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The Gentleman's Express: Tech-Tips from the JIOC

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Antenna Replacement

Author: CFF

Last week I replaced my power antenna with a new 7600 Hirschmann unit. I thought you might be interested in how to replace one, since it is really a fairly simple job and can save you a few dollars. To start you must first remove the battery from the car. Next the fender vent grille must also be removed. Then remove the mounting hardware connecting the antenna mast to the top of the fender and the single screw at the bottom support bracket.

The antenna lead and two electrical wires run through the firewall and behind the glove box, then across the dash following the defroster ducts and finally down inside the center console. To disconnect these, remove the screws retaining the forward portion of the carpeted section of the console on the passenger side and pull it out far enough to gain access to the radio. The antenna lead is the large black one connected to the rear of the radio.

Some cars have a short extension running from the radio to the antenna lead, if yours does then disconnect this at the junction. The antenna electrical wires are color coded: blue with white stripe, and blue with red stripe. They are connected by double female Lucar connectors, pull these apart. Unless the mast on your old unit is broken, take care in removing the antenna from the car.

I wrapped the electrical leads on the new unit with electrician’s tape from the antenna to the ends. It looks neater and it is easier to feed back through everything. The electrical connectors on mine were of course the wrong size to fit the lucar connectors so I simply spliced the wires together and insulated with more tape. The hardest part of the job is to adjust the antenna so that when it is fully up it doesn’t lean across the hood or whip motorcycle riders in the back of the head as you pass them. Also, rake is important. Too much and your antenna looks like it is going faster than your car, not enough and it is pointing the way for you.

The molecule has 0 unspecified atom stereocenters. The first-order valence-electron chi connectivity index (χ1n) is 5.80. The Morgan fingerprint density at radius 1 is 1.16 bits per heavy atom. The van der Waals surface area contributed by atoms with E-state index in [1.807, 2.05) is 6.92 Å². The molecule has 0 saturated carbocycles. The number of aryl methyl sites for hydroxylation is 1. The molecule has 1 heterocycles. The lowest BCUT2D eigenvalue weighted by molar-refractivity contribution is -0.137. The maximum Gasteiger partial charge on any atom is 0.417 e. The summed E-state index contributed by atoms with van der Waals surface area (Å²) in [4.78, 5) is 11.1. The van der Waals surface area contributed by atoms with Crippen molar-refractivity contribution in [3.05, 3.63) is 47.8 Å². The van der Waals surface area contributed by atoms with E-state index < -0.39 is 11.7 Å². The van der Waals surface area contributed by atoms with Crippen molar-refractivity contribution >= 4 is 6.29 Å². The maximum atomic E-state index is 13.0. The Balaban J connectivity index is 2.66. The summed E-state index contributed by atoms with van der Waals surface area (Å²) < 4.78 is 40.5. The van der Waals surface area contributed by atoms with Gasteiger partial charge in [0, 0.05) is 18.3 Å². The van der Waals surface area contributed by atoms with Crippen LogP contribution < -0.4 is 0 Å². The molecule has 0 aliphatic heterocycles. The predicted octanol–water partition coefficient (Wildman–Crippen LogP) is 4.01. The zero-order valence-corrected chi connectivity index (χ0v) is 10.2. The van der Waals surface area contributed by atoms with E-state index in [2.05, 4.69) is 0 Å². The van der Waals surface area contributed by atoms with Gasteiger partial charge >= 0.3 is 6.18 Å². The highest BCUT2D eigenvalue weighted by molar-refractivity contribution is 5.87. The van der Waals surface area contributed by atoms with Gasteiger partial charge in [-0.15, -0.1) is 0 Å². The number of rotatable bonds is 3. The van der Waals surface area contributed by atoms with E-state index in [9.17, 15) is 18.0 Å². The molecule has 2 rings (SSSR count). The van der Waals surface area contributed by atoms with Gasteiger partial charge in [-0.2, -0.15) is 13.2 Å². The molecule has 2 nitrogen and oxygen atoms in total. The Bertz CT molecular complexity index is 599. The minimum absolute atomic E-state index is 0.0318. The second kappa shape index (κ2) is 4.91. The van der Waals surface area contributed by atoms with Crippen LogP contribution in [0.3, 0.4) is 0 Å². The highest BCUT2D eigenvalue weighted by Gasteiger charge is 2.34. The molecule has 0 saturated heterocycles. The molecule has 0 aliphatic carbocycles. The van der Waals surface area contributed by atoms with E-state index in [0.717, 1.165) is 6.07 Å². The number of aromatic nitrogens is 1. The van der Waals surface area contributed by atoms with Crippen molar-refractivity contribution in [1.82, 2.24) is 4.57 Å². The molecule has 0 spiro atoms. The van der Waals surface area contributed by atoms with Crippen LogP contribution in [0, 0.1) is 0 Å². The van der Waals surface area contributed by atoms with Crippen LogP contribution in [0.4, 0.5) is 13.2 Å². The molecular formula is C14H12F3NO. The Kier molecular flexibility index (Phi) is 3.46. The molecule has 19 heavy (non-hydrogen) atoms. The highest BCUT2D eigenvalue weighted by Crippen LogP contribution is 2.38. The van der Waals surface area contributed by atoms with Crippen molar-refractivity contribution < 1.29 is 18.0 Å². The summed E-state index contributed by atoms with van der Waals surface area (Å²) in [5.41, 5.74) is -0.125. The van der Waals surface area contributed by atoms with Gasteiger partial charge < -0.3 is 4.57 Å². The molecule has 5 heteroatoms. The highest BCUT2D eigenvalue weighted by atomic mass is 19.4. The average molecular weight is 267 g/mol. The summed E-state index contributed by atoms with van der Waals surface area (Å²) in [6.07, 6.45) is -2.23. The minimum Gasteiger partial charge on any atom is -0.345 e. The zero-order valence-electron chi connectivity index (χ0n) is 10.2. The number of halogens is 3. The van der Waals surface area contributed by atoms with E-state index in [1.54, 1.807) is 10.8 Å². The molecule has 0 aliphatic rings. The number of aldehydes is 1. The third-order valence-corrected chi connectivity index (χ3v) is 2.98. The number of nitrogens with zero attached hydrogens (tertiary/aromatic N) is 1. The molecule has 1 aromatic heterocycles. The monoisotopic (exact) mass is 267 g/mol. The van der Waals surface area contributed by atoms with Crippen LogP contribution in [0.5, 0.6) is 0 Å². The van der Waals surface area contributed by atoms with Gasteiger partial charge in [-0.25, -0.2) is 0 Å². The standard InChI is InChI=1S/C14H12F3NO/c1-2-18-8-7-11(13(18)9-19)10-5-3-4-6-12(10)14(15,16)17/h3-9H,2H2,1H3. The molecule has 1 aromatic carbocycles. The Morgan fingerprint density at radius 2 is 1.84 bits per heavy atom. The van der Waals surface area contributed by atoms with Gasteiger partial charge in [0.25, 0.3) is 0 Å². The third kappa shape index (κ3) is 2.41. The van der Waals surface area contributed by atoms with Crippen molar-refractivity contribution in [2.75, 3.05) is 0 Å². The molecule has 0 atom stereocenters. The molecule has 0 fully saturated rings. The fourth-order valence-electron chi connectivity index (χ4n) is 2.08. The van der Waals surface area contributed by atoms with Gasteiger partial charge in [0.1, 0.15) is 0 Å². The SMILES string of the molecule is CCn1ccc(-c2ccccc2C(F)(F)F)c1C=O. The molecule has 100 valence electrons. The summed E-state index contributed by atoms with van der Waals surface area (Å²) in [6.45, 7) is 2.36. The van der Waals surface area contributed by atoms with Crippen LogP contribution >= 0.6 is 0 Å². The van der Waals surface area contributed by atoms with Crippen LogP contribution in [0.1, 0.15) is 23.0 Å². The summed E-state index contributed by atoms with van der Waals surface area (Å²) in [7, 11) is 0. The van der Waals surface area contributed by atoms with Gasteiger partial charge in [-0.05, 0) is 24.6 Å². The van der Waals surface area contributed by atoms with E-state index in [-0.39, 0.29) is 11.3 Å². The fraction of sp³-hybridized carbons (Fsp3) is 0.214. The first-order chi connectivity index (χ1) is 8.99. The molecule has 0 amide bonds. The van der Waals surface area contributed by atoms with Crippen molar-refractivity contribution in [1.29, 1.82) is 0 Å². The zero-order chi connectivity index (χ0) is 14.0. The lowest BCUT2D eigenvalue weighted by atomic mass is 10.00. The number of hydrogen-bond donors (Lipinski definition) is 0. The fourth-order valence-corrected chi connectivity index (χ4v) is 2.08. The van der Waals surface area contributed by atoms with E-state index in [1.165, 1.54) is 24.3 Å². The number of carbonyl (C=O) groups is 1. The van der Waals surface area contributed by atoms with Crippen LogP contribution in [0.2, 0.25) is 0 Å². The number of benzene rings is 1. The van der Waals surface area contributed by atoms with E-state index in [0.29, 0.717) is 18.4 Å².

One last thought before everything is bolted together, temporarily connect the battery and check to make sure that when you push the up switch, the antenna goes up. If not, reverse the antenna leads at the connections.

Now why did I ask you to be careful removing the old unit? Well, just after paying from $65 to $120 for a new antenna wouldn’t it be nice to have a perfectly good spare? Think about it, unless someone purposely snapped or bent the mast there must be some other reason why your antenna did not work. The most common fault is that the plastic cable broke at the connection inside the winder. to check this out simply remove the single nut retaining the spool cover and lift off. Now you will see another cover held in place by three tiny phillips screws, remove this cover and, if the cable is broken, you will know it then!

To repair the busted cable, first pull the cotter pin and cable clip. Remove the broken piece of cable from the clip, insert the cable end and poke or drill a hole through it using the existing holes in the clip as a guide. Replace the cotter and rewind the cable. Also lube the cable for smoother operation. However, that is not what was wrong with my old antenna. Mine had somehow gotten an excess of water in the spool and for some reason the drain didn’t. Everything was rusted and the cable had transferred particles of rust up into the sleeve and caused it to jam. I cleaned as much of the rust up as I could using wire brushes, sandpaper and fingernails - yech!

I then painted both covers, inside and out, with Rustoleum. While the paint was drying I disconnected the cable from the spool, cleaned and lubricated it using WD-40. After working the cable back and forth a few times while continuing the cleaning/ lubricating process I finally freed it at which time I reassembled it and tested it. It now works great, goes completely up and retracts to the flush position with no hesitation at all. If I had checked the old antenna first I could have saved $90 in parts. I have a spare for my wife’s Jensen.

(The Hirschmann 5091 comes with a control relay which, when installed as suggested, will automatically raise the antenna when you turn on the radio. It does have a disadvantage though, in that if you wish to operate your tape section, the antenna will raise anyway!... TECH)

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Contents copyright 2008, 2009 - Jody F. Kerr

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